ANSTO's nuclear infrastructure includes the research reactor, HIFAR (High Flux Australian Reactor), particle accelerators, radiopharmaceutical production facilities, and a range of other unique research facilities. HIFAR is Australia's only nuclear reactor. It is used to produce radioactive products for use in medicine and industry, as a source of neutron beams for scientific research and to irradiate silicon for semiconductor applications. A replacement for HIFAR, OPAL the Open Pool Australian Light-water reactor is in its final stages of construction.

ANSTO also operates the National Medical Cyclotron, an accelerator facility used to produce certain short-lived radioisotopes for nuclear medicine procedures. It is located in the grounds of the Royal Prince Alfred Hospital in Camperdown.

ANSTO also manages Australian synchrotron facilities at a number of overseas locations.

Existing section 5 of the Australian Nuclear Science and Technology Organisation Act 1987 (the ANSTO Act) sets out the functions of ANSTO. It includes the limitation that ANSTO may condition (that is, prepare), manage or store only those radioactive materials associated with the organisation s activities, unless specified by regulation.(2) No regulations currently authorise ANSTO s dealing with radioactive materials associated with other persons or agencies.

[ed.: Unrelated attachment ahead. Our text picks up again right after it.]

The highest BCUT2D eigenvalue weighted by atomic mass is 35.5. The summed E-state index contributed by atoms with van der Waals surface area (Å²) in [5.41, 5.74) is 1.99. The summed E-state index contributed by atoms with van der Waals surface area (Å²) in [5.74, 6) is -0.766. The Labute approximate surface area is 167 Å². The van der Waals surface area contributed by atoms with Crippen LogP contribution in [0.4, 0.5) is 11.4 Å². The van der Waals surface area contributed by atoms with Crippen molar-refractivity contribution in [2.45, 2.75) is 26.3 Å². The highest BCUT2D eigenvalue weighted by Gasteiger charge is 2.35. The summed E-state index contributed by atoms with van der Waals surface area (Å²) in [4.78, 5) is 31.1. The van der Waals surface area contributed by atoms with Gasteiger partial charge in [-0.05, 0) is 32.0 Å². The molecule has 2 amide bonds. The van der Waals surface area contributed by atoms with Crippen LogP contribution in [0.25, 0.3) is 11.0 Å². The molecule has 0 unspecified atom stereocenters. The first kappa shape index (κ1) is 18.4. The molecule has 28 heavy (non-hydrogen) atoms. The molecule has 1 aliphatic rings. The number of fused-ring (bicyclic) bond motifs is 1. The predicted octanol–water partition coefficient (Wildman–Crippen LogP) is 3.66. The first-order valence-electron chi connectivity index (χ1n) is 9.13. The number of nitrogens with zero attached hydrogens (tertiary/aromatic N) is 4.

The legislative authority for ANSTO to do things in pursuance of its statutory functions extends to activities undertaken overseas: subsection 6(2).

According to the Explanatory Memorandum, the Bill is designed to extend ANSTO functions to handle radioactive materials in three broad additional scenarios: